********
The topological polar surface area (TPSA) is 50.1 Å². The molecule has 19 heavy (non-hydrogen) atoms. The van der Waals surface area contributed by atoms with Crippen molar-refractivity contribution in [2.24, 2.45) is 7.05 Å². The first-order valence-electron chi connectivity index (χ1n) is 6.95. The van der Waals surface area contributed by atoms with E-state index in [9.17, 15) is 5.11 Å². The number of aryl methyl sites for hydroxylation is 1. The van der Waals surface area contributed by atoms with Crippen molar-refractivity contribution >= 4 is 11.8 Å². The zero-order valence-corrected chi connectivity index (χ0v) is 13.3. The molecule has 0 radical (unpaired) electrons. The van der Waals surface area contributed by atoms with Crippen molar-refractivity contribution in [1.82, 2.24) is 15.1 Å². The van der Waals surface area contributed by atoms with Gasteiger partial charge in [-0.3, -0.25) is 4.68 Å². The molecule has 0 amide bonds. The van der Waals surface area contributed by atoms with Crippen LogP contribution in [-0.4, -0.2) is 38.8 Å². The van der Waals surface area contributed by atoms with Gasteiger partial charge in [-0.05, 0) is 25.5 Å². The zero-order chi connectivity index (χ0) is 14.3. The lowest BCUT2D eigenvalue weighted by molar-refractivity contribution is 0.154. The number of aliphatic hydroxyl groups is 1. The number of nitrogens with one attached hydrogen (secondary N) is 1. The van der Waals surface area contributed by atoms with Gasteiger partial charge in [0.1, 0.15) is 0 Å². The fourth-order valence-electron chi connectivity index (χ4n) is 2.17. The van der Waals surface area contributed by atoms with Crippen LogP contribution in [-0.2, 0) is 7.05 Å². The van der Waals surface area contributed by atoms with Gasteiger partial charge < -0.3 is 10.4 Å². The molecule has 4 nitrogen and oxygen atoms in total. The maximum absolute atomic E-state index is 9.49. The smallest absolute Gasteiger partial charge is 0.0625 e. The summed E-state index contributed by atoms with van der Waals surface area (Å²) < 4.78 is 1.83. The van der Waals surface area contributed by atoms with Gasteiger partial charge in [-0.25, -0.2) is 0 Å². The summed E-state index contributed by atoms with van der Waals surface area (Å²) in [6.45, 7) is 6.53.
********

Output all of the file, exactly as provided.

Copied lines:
The topological polar surface area (TPSA) is 50.1 Å². The molecule has 19 heavy (non-hydrogen) atoms. The van der Waals surface area contributed by atoms with Crippen molar-refractivity contribution in [2.24, 2.45) is 7.05 Å². The first-order valence-electron chi connectivity index (χ1n) is 6.95. The van der Waals surface area contributed by atoms with E-state index in [9.17, 15) is 5.11 Å². The number of aryl methyl sites for hydroxylation is 1. The van der Waals surface area contributed by atoms with Crippen molar-refractivity contribution >= 4 is 11.8 Å². The zero-order valence-corrected chi connectivity index (χ0v) is 13.3. The molecule has 0 radical (unpaired) electrons. The van der Waals surface area contributed by atoms with Crippen molar-refractivity contribution in [1.82, 2.24) is 15.1 Å². The van der Waals surface area contributed by atoms with Gasteiger partial charge in [-0.3, -0.25) is 4.68 Å². The molecule has 0 amide bonds. The van der Waals surface area contributed by atoms with Crippen LogP contribution in [-0.4, -0.2) is 38.8 Å². The van der Waals surface area contributed by atoms with Gasteiger partial charge in [-0.05, 0) is 25.5 Å². The zero-order chi connectivity index (χ0) is 14.3. The lowest BCUT2D eigenvalue weighted by molar-refractivity contribution is 0.154. The number of aliphatic hydroxyl groups is 1. The number of nitrogens with one attached hydrogen (secondary N) is 1. The van der Waals surface area contributed by atoms with Gasteiger partial charge in [0.1, 0.15) is 0 Å². The fourth-order valence-electron chi connectivity index (χ4n) is 2.17. The van der Waals surface area contributed by atoms with Crippen LogP contribution in [-0.2, 0) is 7.05 Å². The van der Waals surface area contributed by atoms with Gasteiger partial charge < -0.3 is 10.4 Å². The molecule has 4 nitrogen and oxygen atoms in total. The maximum absolute atomic E-state index is 9.49. The smallest absolute Gasteiger partial charge is 0.0625 e. The summed E-state index contributed by atoms with van der Waals surface area (Å²) < 4.78 is 1.83. The van der Waals surface area contributed by atoms with Gasteiger partial charge in [-0.25, -0.2) is 0 Å². The summed E-state index contributed by atoms with van der Waals surface area (Å²) in [6.45, 7) is 6.53.